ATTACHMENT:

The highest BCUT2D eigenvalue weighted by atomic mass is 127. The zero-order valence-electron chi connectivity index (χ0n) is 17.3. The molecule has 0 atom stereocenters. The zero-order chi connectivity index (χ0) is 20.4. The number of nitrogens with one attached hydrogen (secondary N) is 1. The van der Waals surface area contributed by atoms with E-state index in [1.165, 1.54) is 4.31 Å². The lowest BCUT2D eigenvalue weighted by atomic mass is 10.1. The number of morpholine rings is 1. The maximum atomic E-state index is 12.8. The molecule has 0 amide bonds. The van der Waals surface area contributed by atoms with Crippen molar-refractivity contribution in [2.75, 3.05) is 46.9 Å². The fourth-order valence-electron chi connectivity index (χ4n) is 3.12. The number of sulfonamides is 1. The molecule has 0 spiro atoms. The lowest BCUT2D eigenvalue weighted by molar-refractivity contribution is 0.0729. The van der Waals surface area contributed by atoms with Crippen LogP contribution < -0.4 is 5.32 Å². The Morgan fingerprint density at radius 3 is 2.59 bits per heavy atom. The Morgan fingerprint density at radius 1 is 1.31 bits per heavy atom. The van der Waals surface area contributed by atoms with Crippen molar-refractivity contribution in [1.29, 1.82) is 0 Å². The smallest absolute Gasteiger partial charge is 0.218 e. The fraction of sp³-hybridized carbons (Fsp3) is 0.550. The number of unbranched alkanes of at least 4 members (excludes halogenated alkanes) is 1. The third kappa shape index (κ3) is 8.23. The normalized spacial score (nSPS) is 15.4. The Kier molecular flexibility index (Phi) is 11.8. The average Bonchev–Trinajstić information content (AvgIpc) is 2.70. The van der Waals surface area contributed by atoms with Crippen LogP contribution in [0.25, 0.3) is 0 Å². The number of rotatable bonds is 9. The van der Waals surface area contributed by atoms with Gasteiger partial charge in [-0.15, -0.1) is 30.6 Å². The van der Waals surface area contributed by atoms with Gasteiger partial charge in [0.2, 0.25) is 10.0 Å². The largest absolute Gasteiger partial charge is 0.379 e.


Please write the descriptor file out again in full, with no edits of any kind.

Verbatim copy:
The highest BCUT2D eigenvalue weighted by atomic mass is 127. The zero-order valence-electron chi connectivity index (χ0n) is 17.3. The molecule has 0 atom stereocenters. The zero-order chi connectivity index (χ0) is 20.4. The number of nitrogens with one attached hydrogen (secondary N) is 1. The van der Waals surface area contributed by atoms with E-state index in [1.165, 1.54) is 4.31 Å². The lowest BCUT2D eigenvalue weighted by atomic mass is 10.1. The number of morpholine rings is 1. The maximum atomic E-state index is 12.8. The molecule has 0 amide bonds. The van der Waals surface area contributed by atoms with Crippen molar-refractivity contribution in [2.75, 3.05) is 46.9 Å². The fourth-order valence-electron chi connectivity index (χ4n) is 3.12. The number of sulfonamides is 1. The molecule has 0 spiro atoms. The lowest BCUT2D eigenvalue weighted by molar-refractivity contribution is 0.0729. The van der Waals surface area contributed by atoms with Crippen LogP contribution < -0.4 is 5.32 Å². The Morgan fingerprint density at radius 3 is 2.59 bits per heavy atom. The Morgan fingerprint density at radius 1 is 1.31 bits per heavy atom. The van der Waals surface area contributed by atoms with Crippen molar-refractivity contribution in [1.29, 1.82) is 0 Å². The smallest absolute Gasteiger partial charge is 0.218 e. The fraction of sp³-hybridized carbons (Fsp3) is 0.550. The number of unbranched alkanes of at least 4 members (excludes halogenated alkanes) is 1. The third kappa shape index (κ3) is 8.23. The normalized spacial score (nSPS) is 15.4. The Kier molecular flexibility index (Phi) is 11.8. The average Bonchev–Trinajstić information content (AvgIpc) is 2.70. The van der Waals surface area contributed by atoms with Crippen LogP contribution in [0.25, 0.3) is 0 Å². The number of rotatable bonds is 9. The van der Waals surface area contributed by atoms with Gasteiger partial charge in [-0.15, -0.1) is 30.6 Å². The van der Waals surface area contributed by atoms with Gasteiger partial charge in [0.2, 0.25) is 10.0 Å². The largest absolute Gasteiger partial charge is 0.379 e.